Pascale Mussard knows that today “family” comes in many forms. Some families celebrate the holidays together under one roof, while others make the rounds, perhaps visiting aunts and uncles who don’t live close by. That’s why the sixth-generation Hermès descendent gave the green light to craftsmen in the luxury house’s petit h workshop (of which she is artistic director) to create a fantastical, one-of-a-kind object for this holiday season in collaboration with artist Isabelle Leloup: a collapsible Christmas tree.
The holiday game changer is made from crocodile, calfskin leather, crystal and glittering gold and silver, and Leloup’s green leather version can be hung like a mobile, while several other freestanding editions in red and purple can be placed near the hearth. A portable tree may not be what comes to mind when you think of Hermès, but for Mussard that’s the point—to do something entirely different.
With petit h, Mussard is gently leading Hermès into the realm of sustainable design. The workshop sources its materials from the house’s other shops—leather cutouts and glass beads to silk patterns and porcelain cups—and Mussard and her ever-growing team of Hermès-trained craftsmen and artist collaborators (the number is hovering somewhere near 150 now) operate what can only be likened to a Willy Wonka-style workshop where dreams are made reality.
“I generally ask all the designers ‘What was your dream when you were young that you had or you didn’t have?’” Mussard tells me when I visit her at the petit h holiday factory inside Hermès Madison Avenue Boutique. “All of them have designed, for their first object at petit h, something that they dreamed of.”
Petit h is perhaps Hermès most progressive and unique workshop to date. While the house’s other operations generally specialize in a single material or object, with many designs unchanged since their inception, petit h craftsmen are constantly reinventing the wheel—literally, as they did when they created a series of multi-colored leather pinwheels that today rank among their top-selling designs.
That brings us to Mussard’s dream object. “I was living not far away from Hermès, and there was a park where we were going, my sister and myself, and I was dreaming of a pinwheel, in paper, that I never got because we were a lot of sisters,” she says. “When I started petit h, I was saying that to the designers…‘I’d love to have a pinwheel’ and we did it in leather, and it’s selling very well.”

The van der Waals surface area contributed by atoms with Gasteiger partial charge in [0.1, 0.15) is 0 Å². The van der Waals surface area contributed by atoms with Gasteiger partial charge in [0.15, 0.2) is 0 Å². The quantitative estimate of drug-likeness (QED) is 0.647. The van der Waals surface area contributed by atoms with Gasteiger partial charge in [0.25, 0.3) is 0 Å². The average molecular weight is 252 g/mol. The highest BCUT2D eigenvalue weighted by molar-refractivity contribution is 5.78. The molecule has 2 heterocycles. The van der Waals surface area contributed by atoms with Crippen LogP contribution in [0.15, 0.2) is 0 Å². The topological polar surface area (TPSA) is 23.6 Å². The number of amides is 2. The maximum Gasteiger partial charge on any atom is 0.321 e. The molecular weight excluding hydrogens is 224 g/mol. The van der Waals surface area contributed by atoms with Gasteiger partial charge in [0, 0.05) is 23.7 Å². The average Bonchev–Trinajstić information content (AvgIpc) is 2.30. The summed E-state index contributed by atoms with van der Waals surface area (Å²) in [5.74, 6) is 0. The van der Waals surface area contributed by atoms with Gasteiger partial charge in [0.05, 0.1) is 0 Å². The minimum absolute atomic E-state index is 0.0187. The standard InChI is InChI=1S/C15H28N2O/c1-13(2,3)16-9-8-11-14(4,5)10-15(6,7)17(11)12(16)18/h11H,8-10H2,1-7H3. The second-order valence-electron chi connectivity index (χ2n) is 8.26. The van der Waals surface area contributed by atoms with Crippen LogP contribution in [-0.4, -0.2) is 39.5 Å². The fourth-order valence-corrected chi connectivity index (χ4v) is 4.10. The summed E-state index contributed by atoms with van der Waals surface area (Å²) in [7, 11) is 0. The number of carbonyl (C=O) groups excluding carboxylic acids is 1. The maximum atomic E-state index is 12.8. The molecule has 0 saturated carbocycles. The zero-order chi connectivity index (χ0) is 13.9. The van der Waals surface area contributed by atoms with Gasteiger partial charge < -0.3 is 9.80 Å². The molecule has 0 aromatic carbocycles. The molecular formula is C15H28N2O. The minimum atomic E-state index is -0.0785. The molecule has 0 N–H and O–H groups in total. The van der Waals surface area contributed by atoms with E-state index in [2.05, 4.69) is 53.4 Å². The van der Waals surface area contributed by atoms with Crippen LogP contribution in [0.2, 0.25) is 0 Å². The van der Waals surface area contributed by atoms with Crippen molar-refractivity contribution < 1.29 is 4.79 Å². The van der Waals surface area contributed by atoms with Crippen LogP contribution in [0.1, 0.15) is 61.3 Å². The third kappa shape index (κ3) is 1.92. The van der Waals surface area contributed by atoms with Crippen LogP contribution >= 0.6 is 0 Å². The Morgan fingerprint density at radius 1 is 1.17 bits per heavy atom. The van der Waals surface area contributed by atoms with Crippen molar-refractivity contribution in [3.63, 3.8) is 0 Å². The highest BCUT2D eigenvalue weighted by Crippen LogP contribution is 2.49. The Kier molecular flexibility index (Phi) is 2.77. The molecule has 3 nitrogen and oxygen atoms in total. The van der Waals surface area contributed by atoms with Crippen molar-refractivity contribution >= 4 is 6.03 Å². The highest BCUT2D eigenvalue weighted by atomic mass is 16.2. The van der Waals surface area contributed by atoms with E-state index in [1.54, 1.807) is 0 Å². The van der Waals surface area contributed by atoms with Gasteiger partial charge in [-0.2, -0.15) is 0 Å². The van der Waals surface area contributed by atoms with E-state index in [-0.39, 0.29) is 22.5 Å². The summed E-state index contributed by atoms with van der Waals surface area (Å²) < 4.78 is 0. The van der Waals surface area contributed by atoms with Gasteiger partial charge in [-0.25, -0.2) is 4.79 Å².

Mussard’s pinwheel has already sold out at the Madison Avenue pop-up, but is still available online for $335. Prices for petit h’s wares start around $100 for a silk ornament and go up from there. And by petit h standards’, the pinwheel is a relatively simple and conservative design. Sculptor Marjolijn Mandersloot created a nearly life-size horse from excess pieces of caramel-colored leather, which stands sentinel at the front doors of the holiday factory to greet shoppers. And Charles Kaisin was invited to create a series of tissue box cases from orange calfskin, gold buttons and luxurious mink.
At the holiday factory, open through January 7, shoppers have the opportunity to participate in the creation process with some of petit h’s collaborating artists, who will be available in person to guide people in making their own custom Christmas ornaments. When I stopped by, Leloup was at the ornament bar gluing colorful dots of leather to squares of silk, and helping visitors assemble leather pieces into the shape of a flying elephant.
“I really want everyone to touch the materials and…not to be afraid to work with your hands,” says Mussard. “Sometimes it may seem easy to recycle something, but it’s not easy. Everything is a question and an answer.”
In keeping with the holiday spirit, a selection of other objects available at the holiday factory could make ideal multi-purpose stocking stuffers. There’s Mussard’s take on the Christmas stocking—a leather pouch shaped like a shoe—that can be repurposed as a smartphone holder once the holidays wrap. And Laurence Marchese’s traveling tea set folder made of silk and leather, which could very well hold jewelry or toiletries in place of cups.
Aside from giving new life to Hermès’ leftovers, another mission for Mussard and her “traveling caravan,” as she likes to call it, is to try and save the fading traditions of the artisans and craftsmen with whom she collaborates. A four-tiered “cabinet of curiosities” made from chestnut wood and topped with colorful bits of leather, designed by Christian Astuguevieille, is one such example. The wood for the cabinet was cut by a recently retired craftsmen from France who uses a dangerous technique no longer practiced to cut the chestnut directly against his body with a large knife. Mussard tells me that a designer from petit h spent a month watching the man work, with the hopes of gleaning the secrets of his dying art.
“It’s very, very important that we keep some know-how,” she says. “In crafts, sometimes it’s only small tricks, like in cooking. You steal the gesture by the eyes…It’s a matter of a lot of experience and time…I always say that our craftsmen, who have like 20 to 25 years working at Hermès, in reality they have 170 years of working at Hermès.”